MADISON, Wisc. (CN) – Another coalition of Wisconsin unions sued Gov. Scott Walker in Federal Court, claiming his “Budget Repair Bill” violates the Municipal Employment Relations Act and the Constitution.
The unions – Laborers Local 236, AFL-CIO and AFSCME Local 60, AFL-CIO – represent about 2,600 Public Works employees and other city and county workers who “perform physically demanding and dangerous work that requires strong physical conditioning.” They say the union-busting law illegally amends the Municipal Employment Relations Act and “effectively undermines and substantially eliminates the right of local government employees to bargain with their employers.”
The unions say their ability “to maintain themselves and to express the collective viewpoint of their members” is substantially impaired by the bill, also known as Wisconsin Act 10. They say it impairs individuals’ right to associate with and support their unions of choice.
Among other things, Wisconsin Act 10 limits terms of collective bargaining agreements to one year and prohibits any extensions; makes it illegal for municipal employers to bargain with labor organizations on anything except wages; requires the Wisconsin Employment Relations Commission to conduct collective bargaining representation elections annually and requires representatives to garner at least 51 percent of the vote or they will be decertified and unable to be a candidate again for at least another year; does not allow union dues to be deducted from paychecks; and requires union representatives to represent “free riders” who do no paying for the services they are provided.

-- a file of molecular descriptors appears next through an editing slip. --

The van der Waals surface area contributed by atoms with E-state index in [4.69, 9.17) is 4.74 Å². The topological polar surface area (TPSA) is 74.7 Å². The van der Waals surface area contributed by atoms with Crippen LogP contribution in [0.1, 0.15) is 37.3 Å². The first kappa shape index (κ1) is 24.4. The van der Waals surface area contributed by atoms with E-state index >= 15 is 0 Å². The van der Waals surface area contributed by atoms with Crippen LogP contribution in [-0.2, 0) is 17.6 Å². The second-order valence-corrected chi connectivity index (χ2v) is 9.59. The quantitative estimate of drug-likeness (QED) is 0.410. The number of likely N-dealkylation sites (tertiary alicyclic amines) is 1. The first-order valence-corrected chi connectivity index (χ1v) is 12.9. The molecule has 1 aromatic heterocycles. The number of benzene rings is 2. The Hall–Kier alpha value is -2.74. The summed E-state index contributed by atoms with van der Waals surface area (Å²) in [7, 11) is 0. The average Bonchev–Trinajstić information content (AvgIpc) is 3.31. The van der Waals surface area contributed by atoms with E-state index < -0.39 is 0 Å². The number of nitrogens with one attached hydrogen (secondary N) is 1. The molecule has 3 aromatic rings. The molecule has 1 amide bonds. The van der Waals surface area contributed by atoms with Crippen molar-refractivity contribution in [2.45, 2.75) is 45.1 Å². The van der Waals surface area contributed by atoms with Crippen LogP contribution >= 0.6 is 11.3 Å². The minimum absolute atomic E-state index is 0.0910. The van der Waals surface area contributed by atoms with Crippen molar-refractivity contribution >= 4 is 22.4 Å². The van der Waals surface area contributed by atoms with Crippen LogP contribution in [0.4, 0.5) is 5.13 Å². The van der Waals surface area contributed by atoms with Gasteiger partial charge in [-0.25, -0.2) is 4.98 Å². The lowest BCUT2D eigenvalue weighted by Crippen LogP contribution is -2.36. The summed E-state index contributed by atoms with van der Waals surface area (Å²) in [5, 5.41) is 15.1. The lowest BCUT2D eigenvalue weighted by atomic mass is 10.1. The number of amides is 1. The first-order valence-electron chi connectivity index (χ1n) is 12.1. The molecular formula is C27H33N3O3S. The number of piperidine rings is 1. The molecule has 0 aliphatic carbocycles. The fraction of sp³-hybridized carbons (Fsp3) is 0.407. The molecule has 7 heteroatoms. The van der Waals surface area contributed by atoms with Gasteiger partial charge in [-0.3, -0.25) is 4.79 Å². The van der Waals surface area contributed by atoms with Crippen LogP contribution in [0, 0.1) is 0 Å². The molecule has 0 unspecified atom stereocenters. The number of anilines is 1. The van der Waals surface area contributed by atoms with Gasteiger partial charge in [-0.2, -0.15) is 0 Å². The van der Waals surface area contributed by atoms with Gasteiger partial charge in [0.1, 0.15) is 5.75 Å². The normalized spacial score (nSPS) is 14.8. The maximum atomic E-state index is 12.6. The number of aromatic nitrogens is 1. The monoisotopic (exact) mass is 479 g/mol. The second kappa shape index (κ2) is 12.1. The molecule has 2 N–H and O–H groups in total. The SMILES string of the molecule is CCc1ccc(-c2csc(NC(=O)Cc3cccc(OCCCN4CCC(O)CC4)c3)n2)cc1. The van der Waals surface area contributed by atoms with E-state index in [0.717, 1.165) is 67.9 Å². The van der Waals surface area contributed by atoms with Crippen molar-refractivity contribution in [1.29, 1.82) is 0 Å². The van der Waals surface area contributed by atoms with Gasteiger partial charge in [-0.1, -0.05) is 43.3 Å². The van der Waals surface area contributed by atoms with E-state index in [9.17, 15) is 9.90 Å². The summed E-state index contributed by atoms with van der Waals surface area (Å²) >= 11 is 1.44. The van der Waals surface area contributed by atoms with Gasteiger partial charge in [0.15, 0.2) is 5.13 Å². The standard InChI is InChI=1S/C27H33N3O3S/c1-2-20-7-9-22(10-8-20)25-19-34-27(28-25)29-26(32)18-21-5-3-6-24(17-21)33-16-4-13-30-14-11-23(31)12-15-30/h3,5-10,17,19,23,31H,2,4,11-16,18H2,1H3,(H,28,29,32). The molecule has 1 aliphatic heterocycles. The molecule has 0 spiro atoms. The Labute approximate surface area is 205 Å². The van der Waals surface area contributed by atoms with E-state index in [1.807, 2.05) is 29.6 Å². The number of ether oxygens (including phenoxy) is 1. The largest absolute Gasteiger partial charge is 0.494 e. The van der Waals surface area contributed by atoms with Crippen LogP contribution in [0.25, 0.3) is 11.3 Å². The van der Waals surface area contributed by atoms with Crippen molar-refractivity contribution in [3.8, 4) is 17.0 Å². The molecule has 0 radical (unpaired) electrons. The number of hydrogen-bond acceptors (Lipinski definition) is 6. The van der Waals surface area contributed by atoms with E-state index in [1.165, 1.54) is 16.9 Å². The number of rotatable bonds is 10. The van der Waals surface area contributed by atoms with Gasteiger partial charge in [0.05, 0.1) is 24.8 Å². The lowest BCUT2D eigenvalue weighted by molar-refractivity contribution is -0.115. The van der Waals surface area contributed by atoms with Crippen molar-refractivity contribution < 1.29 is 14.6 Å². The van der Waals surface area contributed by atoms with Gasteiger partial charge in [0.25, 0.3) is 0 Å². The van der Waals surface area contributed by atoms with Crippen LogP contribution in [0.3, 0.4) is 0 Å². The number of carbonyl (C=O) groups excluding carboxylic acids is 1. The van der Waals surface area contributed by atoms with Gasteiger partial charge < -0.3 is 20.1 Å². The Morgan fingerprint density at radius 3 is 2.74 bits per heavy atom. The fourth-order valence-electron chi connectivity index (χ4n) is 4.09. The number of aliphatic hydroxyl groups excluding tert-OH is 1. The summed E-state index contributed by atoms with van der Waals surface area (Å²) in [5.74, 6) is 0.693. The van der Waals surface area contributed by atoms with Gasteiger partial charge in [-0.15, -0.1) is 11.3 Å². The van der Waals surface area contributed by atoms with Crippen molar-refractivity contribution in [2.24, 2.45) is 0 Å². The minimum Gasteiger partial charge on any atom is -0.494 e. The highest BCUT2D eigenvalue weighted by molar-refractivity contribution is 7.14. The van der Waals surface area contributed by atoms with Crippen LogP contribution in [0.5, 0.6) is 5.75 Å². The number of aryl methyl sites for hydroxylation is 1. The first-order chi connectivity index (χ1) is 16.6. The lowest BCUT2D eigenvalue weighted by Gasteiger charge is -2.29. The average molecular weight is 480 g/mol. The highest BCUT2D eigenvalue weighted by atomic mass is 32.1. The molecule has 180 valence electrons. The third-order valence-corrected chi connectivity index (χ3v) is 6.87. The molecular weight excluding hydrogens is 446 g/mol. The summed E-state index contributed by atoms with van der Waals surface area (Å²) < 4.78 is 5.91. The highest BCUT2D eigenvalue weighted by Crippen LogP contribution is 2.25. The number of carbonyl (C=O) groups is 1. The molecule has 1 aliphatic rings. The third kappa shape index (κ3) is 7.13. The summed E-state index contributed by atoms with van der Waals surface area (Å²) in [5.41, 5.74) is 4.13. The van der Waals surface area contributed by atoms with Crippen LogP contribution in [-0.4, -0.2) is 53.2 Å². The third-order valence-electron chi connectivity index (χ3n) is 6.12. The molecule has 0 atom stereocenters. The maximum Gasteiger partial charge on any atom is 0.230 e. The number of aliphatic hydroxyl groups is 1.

The unions say the “free riders” are not the only group who are given preferential treatment by Walker’s bill. Many of its provisions do not apply to firefighters, law enforcement officers, emergency medical service employees and transit workers represented by unions. The plaintiffs say this disparate treatment creates “unnecessary conflict among the employees and divisions within and among public sector labor organizations.” They say “there is not a constitutionally reasonable basis to justify such unequal treatment under the law.”
Walker’s now-famous Budget Repair Bill was introduced on Feb. 11 and makes far greater changes to collective-bargaining rights than it does to the state’s budget deficit.
The third plaintiff in this complaint is Jamie O’Brien, a Madison Public Works employee.
The defendants are Walker and the chairman and members of the Wisconsin Employment Relations Commission. All are responsible for administering, implementing and enforcing the new law.
The unions want enforcement of Act 10 permanently enjoined as unconstitutional, violating the First and 14th Amendments.
The unions are represented by Bruce Ehlke with Ehlke Bero-Lehmann, of Madison.